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Sylvia Plath 1932-1963 “The blood jet is poetry / there is no stopping it.”

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Presentation on theme: "Sylvia Plath 1932-1963 “The blood jet is poetry / there is no stopping it.”"— Presentation transcript:

1 Sylvia Plath 1932-1963 “The blood jet is poetry / there is no stopping it.”

2 A brief biography: childhood Born in Boston on October 27, 1932, to Aurelia Schober and Otto Plath Her father was German-Polish; uni professor and bee-keeper A precocious child- knew insect names in Latin! Her mother introduced her to poetry which she loved Idolised her father and longed to please him In 1930s he developed diabetes, but refused treatment. Gangrene of leg led to amputation. In 1940, when Sylvia was 8, her father died and she published her first poem. After discovering poetry, Sylvia said I “had fallen into a new way of being happy.”

3 Sylvia Plath as a young woman At school she was a top student, excelling in English 1950 received a scholarship to Smith College 1953 won a competition to guest-edit Mademoiselle magazine in New York. Suffered mental & emotional exhaustion Is rejected for a Harvard writing course “I still do not know myself. Perhaps I never will. I am afraid of getting older. I am afraid of getting married…I want, I think, to be omniscient…I think I would like to call myself the girl who wanted to be God.... Never, never, will I reach the perfection I long for with all my soul....” (diary, age 17)

4 Sylvia’s Young Life Attended Smith College (’50-’55) Fall of 1952: shows physical signs of depression Worked as a guest editor at Mademoiselle during her junior year in 1953. August 24, 1953-she attempts suicide: “…she crawled into a dark, dirty space underneath her mother’s house, where she swallowed pills…” She writes about these experiences in her semi-autobiographical novel The Bell Jar Also in 1953, Sylvia received bipolar electro-convulsive shock treatments

5 Sylvia goes to England 1954 Plath went to Harvard summer school, graduates summa cum laude in 1955 Wins a Fulbright Scholarship to England

6 As a young woman, Sylvia was an alluring figure. It’s no surprise that during her studies at Cambridge, she drew the attention of…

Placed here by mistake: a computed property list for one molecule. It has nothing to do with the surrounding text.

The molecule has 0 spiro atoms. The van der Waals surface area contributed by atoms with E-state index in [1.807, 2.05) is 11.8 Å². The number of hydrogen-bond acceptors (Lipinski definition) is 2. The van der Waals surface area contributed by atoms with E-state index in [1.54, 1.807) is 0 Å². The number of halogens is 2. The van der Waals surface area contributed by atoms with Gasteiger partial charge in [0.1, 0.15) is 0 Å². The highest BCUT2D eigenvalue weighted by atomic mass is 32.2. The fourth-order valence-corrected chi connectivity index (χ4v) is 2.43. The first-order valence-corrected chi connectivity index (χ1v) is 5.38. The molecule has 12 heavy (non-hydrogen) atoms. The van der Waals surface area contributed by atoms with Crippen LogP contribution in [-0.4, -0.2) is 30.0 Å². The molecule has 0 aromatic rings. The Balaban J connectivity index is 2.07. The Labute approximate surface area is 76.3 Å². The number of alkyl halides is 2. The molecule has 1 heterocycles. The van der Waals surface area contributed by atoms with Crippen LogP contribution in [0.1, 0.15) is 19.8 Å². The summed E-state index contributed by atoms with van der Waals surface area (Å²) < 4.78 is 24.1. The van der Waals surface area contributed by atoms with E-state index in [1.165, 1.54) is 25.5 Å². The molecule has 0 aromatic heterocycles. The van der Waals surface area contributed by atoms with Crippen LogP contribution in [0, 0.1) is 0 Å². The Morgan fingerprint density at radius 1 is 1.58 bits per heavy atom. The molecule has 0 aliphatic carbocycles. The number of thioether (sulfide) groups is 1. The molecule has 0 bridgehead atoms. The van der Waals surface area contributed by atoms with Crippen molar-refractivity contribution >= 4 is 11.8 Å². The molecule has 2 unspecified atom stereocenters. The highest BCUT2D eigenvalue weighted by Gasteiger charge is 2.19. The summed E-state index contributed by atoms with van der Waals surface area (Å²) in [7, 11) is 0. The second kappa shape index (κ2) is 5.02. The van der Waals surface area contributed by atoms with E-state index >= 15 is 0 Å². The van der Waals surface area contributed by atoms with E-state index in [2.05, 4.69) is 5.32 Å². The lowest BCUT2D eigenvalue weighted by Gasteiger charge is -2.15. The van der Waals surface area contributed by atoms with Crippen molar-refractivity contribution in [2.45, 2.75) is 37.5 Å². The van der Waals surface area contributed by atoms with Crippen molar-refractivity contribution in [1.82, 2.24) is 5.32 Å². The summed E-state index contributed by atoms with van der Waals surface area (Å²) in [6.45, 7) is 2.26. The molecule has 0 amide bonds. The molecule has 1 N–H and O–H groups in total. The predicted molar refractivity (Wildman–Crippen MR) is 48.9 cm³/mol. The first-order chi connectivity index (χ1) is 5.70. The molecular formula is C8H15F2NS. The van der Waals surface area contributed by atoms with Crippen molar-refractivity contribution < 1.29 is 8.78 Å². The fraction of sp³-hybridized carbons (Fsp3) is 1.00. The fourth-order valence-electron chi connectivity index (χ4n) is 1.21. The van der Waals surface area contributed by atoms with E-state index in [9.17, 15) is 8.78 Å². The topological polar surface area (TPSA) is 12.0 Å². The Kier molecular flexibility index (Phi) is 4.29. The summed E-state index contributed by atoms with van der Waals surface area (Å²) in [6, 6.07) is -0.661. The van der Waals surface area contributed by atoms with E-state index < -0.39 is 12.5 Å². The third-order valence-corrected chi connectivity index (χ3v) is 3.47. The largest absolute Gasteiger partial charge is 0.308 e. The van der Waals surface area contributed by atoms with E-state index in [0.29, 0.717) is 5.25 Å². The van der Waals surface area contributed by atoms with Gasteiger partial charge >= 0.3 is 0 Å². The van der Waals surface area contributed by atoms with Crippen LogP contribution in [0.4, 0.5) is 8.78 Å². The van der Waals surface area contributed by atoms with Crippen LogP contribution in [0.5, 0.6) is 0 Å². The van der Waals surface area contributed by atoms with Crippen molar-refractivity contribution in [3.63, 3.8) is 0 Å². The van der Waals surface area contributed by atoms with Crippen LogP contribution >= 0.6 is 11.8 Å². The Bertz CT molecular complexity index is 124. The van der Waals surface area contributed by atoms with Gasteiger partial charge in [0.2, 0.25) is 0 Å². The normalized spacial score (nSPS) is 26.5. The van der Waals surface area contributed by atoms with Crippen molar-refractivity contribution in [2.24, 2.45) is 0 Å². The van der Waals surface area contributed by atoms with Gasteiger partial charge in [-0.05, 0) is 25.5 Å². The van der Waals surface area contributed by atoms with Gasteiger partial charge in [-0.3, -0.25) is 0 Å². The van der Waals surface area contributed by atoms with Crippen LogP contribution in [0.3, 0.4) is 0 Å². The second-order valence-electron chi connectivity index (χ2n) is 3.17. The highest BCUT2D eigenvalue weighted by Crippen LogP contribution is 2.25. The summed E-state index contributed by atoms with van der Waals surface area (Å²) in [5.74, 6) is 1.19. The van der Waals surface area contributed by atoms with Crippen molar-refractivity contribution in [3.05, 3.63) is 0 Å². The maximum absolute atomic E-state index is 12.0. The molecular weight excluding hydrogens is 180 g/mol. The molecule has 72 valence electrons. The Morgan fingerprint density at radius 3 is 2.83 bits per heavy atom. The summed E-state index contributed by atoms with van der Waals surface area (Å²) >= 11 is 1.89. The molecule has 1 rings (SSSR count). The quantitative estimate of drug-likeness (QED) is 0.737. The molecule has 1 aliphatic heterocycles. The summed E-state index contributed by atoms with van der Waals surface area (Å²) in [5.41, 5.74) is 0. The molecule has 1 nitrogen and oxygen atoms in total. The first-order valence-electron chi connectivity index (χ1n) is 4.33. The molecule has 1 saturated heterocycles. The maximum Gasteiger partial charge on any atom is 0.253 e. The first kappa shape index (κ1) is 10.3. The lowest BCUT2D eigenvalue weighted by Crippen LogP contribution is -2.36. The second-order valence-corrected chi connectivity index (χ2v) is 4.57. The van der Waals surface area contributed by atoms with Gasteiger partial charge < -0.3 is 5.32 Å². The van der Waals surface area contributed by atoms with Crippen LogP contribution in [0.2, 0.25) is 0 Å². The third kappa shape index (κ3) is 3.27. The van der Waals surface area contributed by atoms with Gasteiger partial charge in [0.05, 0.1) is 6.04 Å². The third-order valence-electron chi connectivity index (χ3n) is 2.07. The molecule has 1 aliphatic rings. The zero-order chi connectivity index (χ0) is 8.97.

7 …Ted Hughes: “With his manly brow, angular jaw and unruly hair, Hughes cut a handsome figure…”

8 1956 She met Ted Hughes, a poet, at a Cambridge University party According to her journal, at this meeting he kissed her and she bit him on the cheek, drawing blood. It was an intense courtship and they were married within months.

9 Motherhood & Writing After a 2 year teaching stint in America the couple decided to commit to writing full-time and return to England In 1960 Plath had her first child, Frieda, and published her first book of poetry, ‘The Colossus’. In 1962, following a traumatic appendix operation and the birth of their son Nicholas, Plath's writing became more frantic.

10 Sylvia Plath & Ted Hughes Sylvia & Ted’s relationship was passionate and tumultuous She was attracted to his physical power, his way with animals esp owls, his reputation as a poet, and appreciated his encouragement of her poetry She feared losing him 1962 – the beginning of the end June: 2 nd suicide attempt – driving car off the road July: Discovers Ted’s affair with Assia Weevill. Sept: They separate Oct: She writes 26 poems in one month Dec: She takes her 2 children and moves into a maisonette in London She prepares Ariel, a collection of 41 poems

11 The end: 1963 The Bell Jar is published under a pseudonym and receives good reviews She is depressed, isolated and mentally unstable February 1963, in one of the coldest winters in English history, she succeeded in taking her life

12 Plath Dies Sylvia committed suicide on February 11 th 1963 She stuck her head in the oven, but didn’t forget to leave cookies and milk on the kitchen table for her children It was questioned whether or not her suicide was intentional or just a cry for attention because a nanny and a friend of the family were fixed to arrive at the Plath residence early that morning

13 1965: Ariel was published. 1982 she is posthumously awarded the Pulitzer Prize for Literature.

14 Reoccurring symbols/themes in Plath’s poetry… Bees: Otto wrote his dissertation on bees titled “Bumblebees and their Ways” Sea: Sylvia spent time with her grandfather exploring the sea; the sea as salvation. The struggle to manage womanhood, motherhood, marriage, and writing. Man’s cruelty, loss and betrayal, dealing with depression. Elements of nature; seasonal changes reflecting mood and emotion; sunrise as a progression of time and change. Shadows: symbolic of the mind, darkness, inner- turmoil

15 How do we define Confessional Poetry? The label was first used by the critic M.L. Rosenthal, who referred to to Robert Lowell as a poet who reveals to his readers aspects of his private life that would conventionally be kept hidden, unless one were confessing to a priest (or in therapy with a psychiatrist) Reaction against impersonality of the High- Modernists Emerged in the late 1950s and early 1960s in the works of Sylvia Plath, Robert Lowell, and Allen Ginsberg (among others)

16 How do we define Confessional Poetry? Autobiographical manner of addressing personal experiences: depression, relationships, confusion, death, trauma, psychological breakdowns, etc. The “I” transforms into a completely personal, speaking “I” Careful attention and use of prosody--the patterns of rhythm and sound used in poetry Poems are created to be read and listened to aloud (resists footnotes, dictionary, visual aspects on a page) Different uses of register: formal, colloquial, etc.


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